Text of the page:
Norwegian oil companies increase investment plans for 2022

General view of Equinor’s Johan Sverdrup oil platforms in the North Sea, Norway December 3, 2019. REUTERS/Ints Kalnins

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OSLO, Feb 17 (Reuters) – Norwegian oil and gas companies plan to invest nearly $18 billion this year, more than originally planned, as they take advantage of pandemic-era tax incentives, an expert revealed on Thursday. National Statistics Bureau (SSB) survey.

The forecast is sure to draw criticism from environmentalists, who argue that companies should limit their spending on fossil fuels to curb global warming.

Norway, one of the world’s wealthiest countries per capita, is also investing heavily in cleaner energy, but says it should continue to produce fossil fuels as long as there is global demand.

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The SSB survey showed that Norway’s largest business sector now plans to invest 159.5 billion crowns ($17.9 billion) in 2022, up from 154.4 billion crowns in November. Read more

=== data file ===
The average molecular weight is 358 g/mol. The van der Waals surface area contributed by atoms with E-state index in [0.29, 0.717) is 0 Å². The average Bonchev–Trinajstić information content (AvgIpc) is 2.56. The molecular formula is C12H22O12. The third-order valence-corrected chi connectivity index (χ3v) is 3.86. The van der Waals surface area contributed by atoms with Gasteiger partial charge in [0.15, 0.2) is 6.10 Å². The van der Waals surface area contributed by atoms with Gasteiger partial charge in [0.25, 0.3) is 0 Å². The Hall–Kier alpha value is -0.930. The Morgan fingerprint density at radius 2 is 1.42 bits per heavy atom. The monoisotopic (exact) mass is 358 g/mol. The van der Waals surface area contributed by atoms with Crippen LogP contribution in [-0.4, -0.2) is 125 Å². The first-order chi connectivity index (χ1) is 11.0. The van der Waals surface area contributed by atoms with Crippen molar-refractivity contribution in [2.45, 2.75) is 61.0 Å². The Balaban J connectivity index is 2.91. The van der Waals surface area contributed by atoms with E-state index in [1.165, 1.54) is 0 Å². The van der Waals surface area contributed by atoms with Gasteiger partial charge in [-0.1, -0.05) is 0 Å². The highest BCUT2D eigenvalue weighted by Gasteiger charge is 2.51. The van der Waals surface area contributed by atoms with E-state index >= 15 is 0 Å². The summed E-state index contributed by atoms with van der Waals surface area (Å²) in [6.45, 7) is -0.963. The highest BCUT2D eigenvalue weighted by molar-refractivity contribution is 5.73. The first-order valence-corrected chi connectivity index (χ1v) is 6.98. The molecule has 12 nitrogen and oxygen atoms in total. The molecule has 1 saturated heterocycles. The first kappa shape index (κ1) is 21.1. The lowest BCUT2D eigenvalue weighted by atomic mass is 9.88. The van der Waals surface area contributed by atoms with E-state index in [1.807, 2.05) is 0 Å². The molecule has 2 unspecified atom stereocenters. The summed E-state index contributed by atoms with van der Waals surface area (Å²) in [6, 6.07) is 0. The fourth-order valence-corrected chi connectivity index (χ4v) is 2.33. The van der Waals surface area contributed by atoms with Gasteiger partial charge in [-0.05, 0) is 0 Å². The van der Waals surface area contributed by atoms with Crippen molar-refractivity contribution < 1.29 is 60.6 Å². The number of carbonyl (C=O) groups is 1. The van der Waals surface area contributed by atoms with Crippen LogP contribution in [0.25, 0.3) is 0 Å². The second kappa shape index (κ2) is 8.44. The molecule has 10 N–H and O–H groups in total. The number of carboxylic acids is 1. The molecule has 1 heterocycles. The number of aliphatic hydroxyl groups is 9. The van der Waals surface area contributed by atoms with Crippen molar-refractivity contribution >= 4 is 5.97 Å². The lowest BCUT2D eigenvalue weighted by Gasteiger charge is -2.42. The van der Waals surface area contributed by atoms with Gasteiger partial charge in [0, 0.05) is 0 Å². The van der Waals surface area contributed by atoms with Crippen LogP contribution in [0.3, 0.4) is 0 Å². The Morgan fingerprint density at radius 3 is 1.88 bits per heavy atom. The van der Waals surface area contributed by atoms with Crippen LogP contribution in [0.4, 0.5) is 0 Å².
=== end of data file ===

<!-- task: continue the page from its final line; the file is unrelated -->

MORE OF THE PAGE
That would still be an estimated 8.1% drop from 2021.

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SSB said its provisional estimate called for a further drop to 131.4 billion crowns in 2023, but that is expected to change.

“If expected project schedules are maintained, field development investment in 2023 will be significantly higher than what is currently included in the survey,” the agency said.

Projects yet to be approved include a cluster of oil and gas discoveries in the so-called NOAKA area by Aker BP and Equinor (EQNR.OL), as well as Equinor’s Arctic Wisting oil discovery.

The companies estimate investments in the two projects alone at a total of up to 165 billion crowns. Read more

Investments in 2021 totaled 177.7 billion crowns, down 0.9% from 2020, SSB said.

Oil investments affect the short-term growth of the Norwegian economy, as supplier industries benefit from higher orders, as well as longer-term oil production, which is expected to increase by 9% by 2024.

In 2020, the Norwegian parliament approved temporary tax incentives to support oil and gas investments amid falling oil demand due to the pandemic.

The incentives are due to end this year and companies must approve new projects before this deadline to benefit from them.

Meanwhile, demand rebounded as pandemic-related restrictions eased. Boosted by geopolitical tensions, gas prices in Europe have reached record highs and the price of oil has reached its highest level since 2014.

($1 = 8.8984 Norwegian kroner)

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Reporting by Nerijus Adomaitis Editing by Terje Solsvik and Mark Potter

Our standards: The Thomson Reuters Trust Principles.

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